The “placeholders” for the data requirements we have, already exist in the GS1 standards, and for many of our suppliers, the data is being gathered and shared globally through the GDSN with our counterparts around the world.

GS1 has done, and continues to do, the work to set the standards, attribute definitions and framework that ensures these standards are interoperable globally.

The decision has been made to use the GS1 standards as the interoperable data standards for the healthcare industry in the UK, and work is continuing to leverage these standards at the coalface of patient care.

NHS Supply Chain will play our part in increasing consistency and clarity of data by adopting the GS1 standards and GDSN communication methodology, where possible, as part of our product data management processes, especially in those areas that support our regulatory and compliance data needs.

Adapt to make the most of it

I believe that although GS1 standards are not perfect, they could be universal. Once we accept and adopt the basics of this language, we can evolve and develop it over time to meet our needs.

However, it is not a silver bullet – it doesn’t slot seamlessly into our existing data models and we do need to make significant changes to allow us to make the most of this data source.

Our people and systems need to learn how to talk the GS1 language and make the most of the technology. Our partners, suppliers and customers need to do the same, so that we can together realise the value of this approach and move forward.

As is often the case this is not just about technology, more importantly, it’s about culture, people and mindset.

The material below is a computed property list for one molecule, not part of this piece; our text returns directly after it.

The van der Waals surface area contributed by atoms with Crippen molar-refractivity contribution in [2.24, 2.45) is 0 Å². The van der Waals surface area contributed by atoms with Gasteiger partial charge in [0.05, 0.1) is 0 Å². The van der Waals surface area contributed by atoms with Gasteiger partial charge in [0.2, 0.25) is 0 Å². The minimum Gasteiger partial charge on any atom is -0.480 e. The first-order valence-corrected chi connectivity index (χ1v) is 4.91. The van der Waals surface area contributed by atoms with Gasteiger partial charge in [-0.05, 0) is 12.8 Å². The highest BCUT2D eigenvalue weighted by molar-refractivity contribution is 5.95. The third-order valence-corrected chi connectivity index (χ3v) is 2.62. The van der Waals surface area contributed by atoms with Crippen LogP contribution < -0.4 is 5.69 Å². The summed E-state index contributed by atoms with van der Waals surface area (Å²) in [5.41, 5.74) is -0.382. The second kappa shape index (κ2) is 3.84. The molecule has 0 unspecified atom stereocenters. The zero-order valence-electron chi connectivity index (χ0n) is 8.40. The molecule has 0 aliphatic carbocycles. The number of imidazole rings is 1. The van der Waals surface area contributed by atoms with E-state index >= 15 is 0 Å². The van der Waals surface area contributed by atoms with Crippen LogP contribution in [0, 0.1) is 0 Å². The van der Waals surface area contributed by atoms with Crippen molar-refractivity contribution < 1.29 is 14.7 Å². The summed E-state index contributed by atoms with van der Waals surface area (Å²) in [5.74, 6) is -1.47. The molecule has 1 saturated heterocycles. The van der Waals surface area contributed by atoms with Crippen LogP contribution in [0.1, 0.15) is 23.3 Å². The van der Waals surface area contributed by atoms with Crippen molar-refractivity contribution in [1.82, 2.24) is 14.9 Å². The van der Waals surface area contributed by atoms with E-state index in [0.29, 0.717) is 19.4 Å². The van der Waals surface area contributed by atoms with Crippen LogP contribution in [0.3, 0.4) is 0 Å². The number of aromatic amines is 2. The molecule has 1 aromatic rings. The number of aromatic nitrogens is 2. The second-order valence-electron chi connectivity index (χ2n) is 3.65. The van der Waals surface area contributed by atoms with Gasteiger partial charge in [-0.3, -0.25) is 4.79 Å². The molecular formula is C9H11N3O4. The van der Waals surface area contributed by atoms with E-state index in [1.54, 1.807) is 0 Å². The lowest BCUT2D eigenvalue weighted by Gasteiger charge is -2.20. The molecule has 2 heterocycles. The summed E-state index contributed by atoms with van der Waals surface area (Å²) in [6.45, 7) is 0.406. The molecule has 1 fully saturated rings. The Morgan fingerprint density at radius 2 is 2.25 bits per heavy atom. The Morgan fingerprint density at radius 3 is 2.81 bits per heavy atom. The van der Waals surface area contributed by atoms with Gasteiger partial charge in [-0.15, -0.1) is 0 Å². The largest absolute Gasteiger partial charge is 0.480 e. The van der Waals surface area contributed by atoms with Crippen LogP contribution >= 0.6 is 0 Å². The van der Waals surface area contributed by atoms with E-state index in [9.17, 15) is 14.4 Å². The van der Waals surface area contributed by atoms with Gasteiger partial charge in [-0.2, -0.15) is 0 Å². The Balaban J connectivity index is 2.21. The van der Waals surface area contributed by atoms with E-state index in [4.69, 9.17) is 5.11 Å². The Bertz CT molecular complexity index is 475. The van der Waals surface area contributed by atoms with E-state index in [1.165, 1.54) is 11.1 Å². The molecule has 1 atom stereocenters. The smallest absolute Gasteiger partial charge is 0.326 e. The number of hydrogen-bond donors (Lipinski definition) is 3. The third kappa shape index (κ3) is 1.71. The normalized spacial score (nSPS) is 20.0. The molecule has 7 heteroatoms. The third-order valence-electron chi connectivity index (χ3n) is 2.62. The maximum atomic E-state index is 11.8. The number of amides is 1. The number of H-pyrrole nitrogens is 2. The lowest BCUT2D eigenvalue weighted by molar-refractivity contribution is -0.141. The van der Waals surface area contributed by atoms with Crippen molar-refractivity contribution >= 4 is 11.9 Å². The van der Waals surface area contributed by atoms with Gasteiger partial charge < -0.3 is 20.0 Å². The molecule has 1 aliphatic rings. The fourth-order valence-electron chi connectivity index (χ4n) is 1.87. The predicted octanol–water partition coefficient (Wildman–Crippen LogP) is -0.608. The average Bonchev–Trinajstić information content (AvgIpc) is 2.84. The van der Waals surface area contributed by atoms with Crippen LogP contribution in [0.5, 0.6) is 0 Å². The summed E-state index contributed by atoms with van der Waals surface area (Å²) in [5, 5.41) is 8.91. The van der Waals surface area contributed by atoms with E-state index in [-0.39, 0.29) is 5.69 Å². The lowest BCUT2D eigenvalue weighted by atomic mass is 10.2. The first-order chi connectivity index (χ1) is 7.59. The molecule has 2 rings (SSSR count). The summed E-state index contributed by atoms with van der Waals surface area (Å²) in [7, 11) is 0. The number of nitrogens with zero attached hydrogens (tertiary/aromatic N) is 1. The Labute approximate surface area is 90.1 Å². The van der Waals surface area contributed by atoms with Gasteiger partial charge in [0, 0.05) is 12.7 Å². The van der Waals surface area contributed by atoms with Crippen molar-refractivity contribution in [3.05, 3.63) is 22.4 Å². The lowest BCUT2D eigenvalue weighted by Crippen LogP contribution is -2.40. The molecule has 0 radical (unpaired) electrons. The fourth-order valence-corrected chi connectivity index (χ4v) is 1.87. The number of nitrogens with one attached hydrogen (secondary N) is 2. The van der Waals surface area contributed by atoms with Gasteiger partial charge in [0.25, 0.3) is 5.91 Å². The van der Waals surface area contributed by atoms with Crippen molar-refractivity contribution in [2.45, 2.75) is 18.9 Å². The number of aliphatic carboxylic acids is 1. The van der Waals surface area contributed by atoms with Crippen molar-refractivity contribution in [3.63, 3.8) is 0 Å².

As a wise man once said to me: “Do something different, to make a difference.” At a time when the world seems increasingly fragmented and divided, the art of collaboration becomes more vital than ever before. By giving our teams a common data language, we can make that collaboration a little bit easier.

A mechanism for closing the gaps

There are, and will always be, those data elements that are new or unique to our market place and don’t exist in the GDSN standard. Recent examples include new requirements identified through EU Medical Device Regulations. 

Equally, there will be new data needs as technology advances and adoption increases. To facilitate this ongoing evolution, there are established mechanisms and a global community of professionals who are ready to work together to make sure the standards meet our needs both now and in the future. 

We need to get involved to make sure voices from the UK healthcare industry are heard.

A once in a generation opportunity

“Staff must have the opportunity to learn about digital technologies and develop the necessary skills…It’s a once-in-a-generation opportunity. To seize that opportunity and build a better, more sustainable health service for the future, we must ensure our NHS workforce have the right tech and the right tech skills.”